Special Education in the Chinese Community

Speaking about District 75, which includes schools with programs for students with special needs (Photo by Mu Lan via World Journal)

Many Chinese parents whose children have special needs give the “face issue” more weight than their children’s education, and they often think: “My child is not a maniac. He or she doesn’t need special education.” This [saving face] mindset has kept many children with special needs from special education services, affected their cognitive and behavioral development and led them to a gloomy future, said Mingli Yu Moy, a social worker for 30 years, at a support conference for Chinese families with developmental needs held by the Chinese-American Planning Council (CPC) on July 7.

Moy said she has helped a Chinese recent immigrant couple whose son has autism and attention deficit hyperactivity disorder (ADHD). When he was in elementary school, the boy attacked people, was hyperactive and slow in language development, and had attention deficit [problems]. Moy tried to persuade the parents to send their child to District 75, which is composed of schools providing special education programs to students with disabilities. But the parents were vehemently against the idea, worrying it would reaffirm the child’s [perceived] abnormalities. Eventually the child’s academic scores slid to the bottom of his class. He lost confidence, his condition exacerbated, he started to be hateful of his classmates and attacked them more often.

Moy said it is quite common for Chinese parents to decline special education for their children because of the “face issue.” But this choice would only keep the cognitive and behavioral development of the children at the preschool level. She said special education programs offer small classes and more teachers. The teachers teach in a customized way based on the evaluation of the student’s needs. In addition, children with developmental needs won’t be discriminated against in special education programs, and it is good for building their self-confidence.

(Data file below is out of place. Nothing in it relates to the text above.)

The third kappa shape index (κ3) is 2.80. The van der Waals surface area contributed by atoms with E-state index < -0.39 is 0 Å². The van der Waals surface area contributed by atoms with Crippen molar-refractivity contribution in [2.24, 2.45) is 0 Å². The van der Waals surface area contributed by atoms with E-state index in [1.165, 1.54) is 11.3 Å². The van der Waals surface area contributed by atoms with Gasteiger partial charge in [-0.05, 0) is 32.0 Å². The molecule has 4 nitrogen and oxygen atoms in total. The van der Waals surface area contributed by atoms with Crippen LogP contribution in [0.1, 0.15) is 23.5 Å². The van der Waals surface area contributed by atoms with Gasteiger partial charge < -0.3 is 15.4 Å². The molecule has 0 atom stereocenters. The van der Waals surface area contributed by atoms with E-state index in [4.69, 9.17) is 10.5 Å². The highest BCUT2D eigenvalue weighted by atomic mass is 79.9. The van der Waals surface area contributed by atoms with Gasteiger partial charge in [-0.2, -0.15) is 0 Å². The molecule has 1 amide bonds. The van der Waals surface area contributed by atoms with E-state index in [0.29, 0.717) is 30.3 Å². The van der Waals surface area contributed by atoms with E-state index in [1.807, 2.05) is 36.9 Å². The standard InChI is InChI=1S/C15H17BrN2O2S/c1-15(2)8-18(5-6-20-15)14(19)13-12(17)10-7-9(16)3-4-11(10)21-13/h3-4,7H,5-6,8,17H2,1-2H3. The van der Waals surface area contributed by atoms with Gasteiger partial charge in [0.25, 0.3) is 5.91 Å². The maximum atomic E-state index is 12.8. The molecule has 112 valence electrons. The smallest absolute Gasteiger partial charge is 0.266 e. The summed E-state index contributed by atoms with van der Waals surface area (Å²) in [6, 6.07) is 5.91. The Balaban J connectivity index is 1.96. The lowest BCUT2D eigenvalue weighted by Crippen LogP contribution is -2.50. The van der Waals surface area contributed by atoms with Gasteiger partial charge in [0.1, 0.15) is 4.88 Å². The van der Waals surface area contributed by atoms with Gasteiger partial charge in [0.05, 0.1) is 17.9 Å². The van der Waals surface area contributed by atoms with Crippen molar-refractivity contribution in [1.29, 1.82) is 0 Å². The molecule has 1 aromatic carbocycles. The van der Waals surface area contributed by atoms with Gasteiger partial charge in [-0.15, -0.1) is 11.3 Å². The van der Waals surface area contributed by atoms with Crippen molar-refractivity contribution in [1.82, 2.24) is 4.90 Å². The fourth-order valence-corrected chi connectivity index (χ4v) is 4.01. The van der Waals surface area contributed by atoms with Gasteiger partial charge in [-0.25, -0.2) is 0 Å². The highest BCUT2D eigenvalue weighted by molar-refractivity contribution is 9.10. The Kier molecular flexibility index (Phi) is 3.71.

Yuchan Yip, president of the Alliance for Families with Developmental Needs, is a parent of children with special needs. Both her 17-year-old and 19-year-old sons have autism. Yip said her older son was diagnosed when he was 3. Unlike other parents who often choose denial in this situation, Yip actively seeks treatment for her sons, and she placed them in special education programs at a young age. Now her sons not only live independently but also are able to use computers.

Yip said Chinese are often bias against those whose cognitive development is delayed. When she took her sons to buy bread recently, her sons’ hyperactivity caught the attention of other customers. A customer pointed to one of the boys and said: “Look, he is an idiot.” Yip politely said: “He is not an idiot. He is autistic.”

Yip said the first thing parents of special needs children should do is to accept their child’s situation and stop considering the illness of the child as a [form of] shame. Staying away from doctors and special education programs can only make things worse.

If the child is diagnosed with a developmental delay, parents can apply for different assistant programs provided by the state government before or after the child turns 3. A representative from the New York State Office for People with Developmental Disabilities (OPWDD) said the agency offers relevant information as well as home care and job training for people with special needs. The services are free for eligible applicants.

Weiyi Chan, director of community services at CPC in Queens, said this conference is the first one held by CPC together with 19 other organizations to support people with disabilities. The 150 seats were quickly taken after a flood of RSVPs and more than 200 people had to be put on the waiting list. Chan said the conference shows the great needs among Chinese for such events, and CPC plans to do it again in larger spaces to meet the demand.

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